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Subtle changes

gene expression may account for the Rett syndrome phenotype.

Jonathan Weitzman(jonathanweitzman@hotmail.com)

Rett syndrome, a severe mental retardation disorder, is associated with mutations in the gene encoding methyl-CpG-binding protein-2. In the Early Edition of the Proceedings of the National Academy of Sciences, Matthew Tudor and colleagues describe transcriptional profiling analysis of brains from mice with a brain-specific deletion of the Mecp2 gene (PNAS, DOI:10.1073/pnas.242579699, November 11, 2002).

Mecp2-deficiency was predicted to result is dramatic changes in global gene expression, but this turns out not be the case. Statistical analysis of microarray data revealed few changes in gene expression, even in mutant mice displaying overt physiological symptoms. RNase protection experiments confirmed that a small number of genes change only slightly in mutant mouse brains.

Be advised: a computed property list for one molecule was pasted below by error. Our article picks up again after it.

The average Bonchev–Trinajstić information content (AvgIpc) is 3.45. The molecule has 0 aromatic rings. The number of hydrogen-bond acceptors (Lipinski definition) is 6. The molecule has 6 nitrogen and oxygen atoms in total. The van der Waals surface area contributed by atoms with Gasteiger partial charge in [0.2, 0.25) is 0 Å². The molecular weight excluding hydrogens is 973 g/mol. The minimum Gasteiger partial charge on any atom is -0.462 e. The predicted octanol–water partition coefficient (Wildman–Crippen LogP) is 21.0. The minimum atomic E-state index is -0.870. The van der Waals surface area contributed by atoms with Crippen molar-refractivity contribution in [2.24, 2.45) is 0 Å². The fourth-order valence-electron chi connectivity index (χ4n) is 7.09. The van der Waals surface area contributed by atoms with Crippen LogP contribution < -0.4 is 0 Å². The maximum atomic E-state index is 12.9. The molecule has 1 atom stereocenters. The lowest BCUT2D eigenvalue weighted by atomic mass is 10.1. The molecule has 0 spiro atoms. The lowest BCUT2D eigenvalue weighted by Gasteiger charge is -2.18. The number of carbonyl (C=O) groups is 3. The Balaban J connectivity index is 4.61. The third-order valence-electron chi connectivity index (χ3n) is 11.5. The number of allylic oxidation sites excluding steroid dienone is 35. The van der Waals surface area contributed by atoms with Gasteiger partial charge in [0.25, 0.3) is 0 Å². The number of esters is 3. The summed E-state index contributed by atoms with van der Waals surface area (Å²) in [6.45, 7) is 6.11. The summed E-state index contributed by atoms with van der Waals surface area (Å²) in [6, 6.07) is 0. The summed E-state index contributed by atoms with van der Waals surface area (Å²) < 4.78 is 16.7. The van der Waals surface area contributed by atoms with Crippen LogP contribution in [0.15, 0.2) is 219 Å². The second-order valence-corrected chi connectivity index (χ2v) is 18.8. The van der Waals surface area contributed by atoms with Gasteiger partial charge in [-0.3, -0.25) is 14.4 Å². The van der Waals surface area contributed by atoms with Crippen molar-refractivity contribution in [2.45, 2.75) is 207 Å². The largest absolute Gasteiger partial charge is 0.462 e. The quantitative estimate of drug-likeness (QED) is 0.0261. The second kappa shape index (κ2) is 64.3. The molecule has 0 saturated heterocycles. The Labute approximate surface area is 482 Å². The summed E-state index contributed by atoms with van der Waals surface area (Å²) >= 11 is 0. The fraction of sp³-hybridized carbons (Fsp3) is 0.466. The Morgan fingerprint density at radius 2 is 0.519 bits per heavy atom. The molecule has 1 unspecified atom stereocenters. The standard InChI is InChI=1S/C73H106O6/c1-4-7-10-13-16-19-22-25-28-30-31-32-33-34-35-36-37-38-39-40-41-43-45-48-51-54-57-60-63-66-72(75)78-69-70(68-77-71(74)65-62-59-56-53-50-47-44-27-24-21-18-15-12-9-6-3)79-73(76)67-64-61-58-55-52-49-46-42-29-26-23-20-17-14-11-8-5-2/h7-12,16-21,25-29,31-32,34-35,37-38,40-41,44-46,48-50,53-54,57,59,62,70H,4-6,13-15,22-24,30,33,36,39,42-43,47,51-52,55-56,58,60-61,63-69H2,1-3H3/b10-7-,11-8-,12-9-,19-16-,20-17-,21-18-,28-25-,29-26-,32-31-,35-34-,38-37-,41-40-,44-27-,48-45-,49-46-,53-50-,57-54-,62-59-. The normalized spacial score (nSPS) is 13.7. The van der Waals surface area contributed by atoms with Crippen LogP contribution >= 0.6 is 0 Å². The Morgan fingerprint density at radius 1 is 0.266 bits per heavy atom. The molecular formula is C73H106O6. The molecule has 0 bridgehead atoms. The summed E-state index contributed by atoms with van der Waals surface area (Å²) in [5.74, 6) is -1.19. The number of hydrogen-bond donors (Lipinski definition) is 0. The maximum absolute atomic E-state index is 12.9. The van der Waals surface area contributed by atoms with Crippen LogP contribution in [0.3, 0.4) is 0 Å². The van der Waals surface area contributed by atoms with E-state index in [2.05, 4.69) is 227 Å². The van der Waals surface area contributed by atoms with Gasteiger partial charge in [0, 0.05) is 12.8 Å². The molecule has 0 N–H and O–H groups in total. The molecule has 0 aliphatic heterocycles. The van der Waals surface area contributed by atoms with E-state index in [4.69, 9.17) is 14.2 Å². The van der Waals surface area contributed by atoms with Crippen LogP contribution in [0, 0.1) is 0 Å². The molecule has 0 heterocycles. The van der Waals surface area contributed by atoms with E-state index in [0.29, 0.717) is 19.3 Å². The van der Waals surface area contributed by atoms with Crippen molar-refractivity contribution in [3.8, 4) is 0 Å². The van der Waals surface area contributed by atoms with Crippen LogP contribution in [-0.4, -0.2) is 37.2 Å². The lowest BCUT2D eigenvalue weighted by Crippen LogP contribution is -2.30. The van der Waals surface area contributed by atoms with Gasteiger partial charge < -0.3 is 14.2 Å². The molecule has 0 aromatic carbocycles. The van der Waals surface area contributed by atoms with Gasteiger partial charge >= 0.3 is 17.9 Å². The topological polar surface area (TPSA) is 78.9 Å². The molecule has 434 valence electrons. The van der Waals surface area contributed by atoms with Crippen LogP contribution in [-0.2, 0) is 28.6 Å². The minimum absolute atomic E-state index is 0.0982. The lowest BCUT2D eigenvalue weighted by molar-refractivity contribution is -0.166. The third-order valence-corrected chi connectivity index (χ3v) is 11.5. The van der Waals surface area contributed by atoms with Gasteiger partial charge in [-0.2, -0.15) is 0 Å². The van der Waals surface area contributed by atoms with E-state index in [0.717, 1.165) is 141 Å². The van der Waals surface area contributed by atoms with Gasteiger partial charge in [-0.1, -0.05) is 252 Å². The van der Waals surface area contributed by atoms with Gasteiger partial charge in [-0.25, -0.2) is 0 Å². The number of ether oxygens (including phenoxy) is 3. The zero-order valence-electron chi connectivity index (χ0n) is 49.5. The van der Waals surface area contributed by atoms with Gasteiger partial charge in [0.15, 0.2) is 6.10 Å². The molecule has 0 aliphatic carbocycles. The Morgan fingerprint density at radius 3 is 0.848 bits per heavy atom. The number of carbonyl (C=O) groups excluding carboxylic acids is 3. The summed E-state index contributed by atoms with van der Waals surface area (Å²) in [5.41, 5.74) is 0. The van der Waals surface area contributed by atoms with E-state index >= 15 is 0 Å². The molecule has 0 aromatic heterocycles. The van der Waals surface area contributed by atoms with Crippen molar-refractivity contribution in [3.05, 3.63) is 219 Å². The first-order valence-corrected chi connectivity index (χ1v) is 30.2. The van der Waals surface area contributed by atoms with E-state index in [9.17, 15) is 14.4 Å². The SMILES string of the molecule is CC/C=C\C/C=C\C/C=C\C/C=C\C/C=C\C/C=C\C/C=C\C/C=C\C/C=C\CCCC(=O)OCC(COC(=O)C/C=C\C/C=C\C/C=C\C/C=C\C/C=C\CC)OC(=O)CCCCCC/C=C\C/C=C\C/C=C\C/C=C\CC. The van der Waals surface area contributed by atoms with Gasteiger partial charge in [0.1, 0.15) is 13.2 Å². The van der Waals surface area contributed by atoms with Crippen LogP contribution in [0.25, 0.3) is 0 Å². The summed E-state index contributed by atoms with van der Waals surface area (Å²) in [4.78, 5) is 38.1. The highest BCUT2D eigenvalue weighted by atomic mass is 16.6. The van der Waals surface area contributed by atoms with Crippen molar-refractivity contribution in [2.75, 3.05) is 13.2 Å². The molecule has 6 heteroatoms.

Tudor et al. speculate that neurons may be sensitive to relatively subtle changes in gene expression, or that the Mecp2 deletion affects a small subset of cells in the brain, or that there is...

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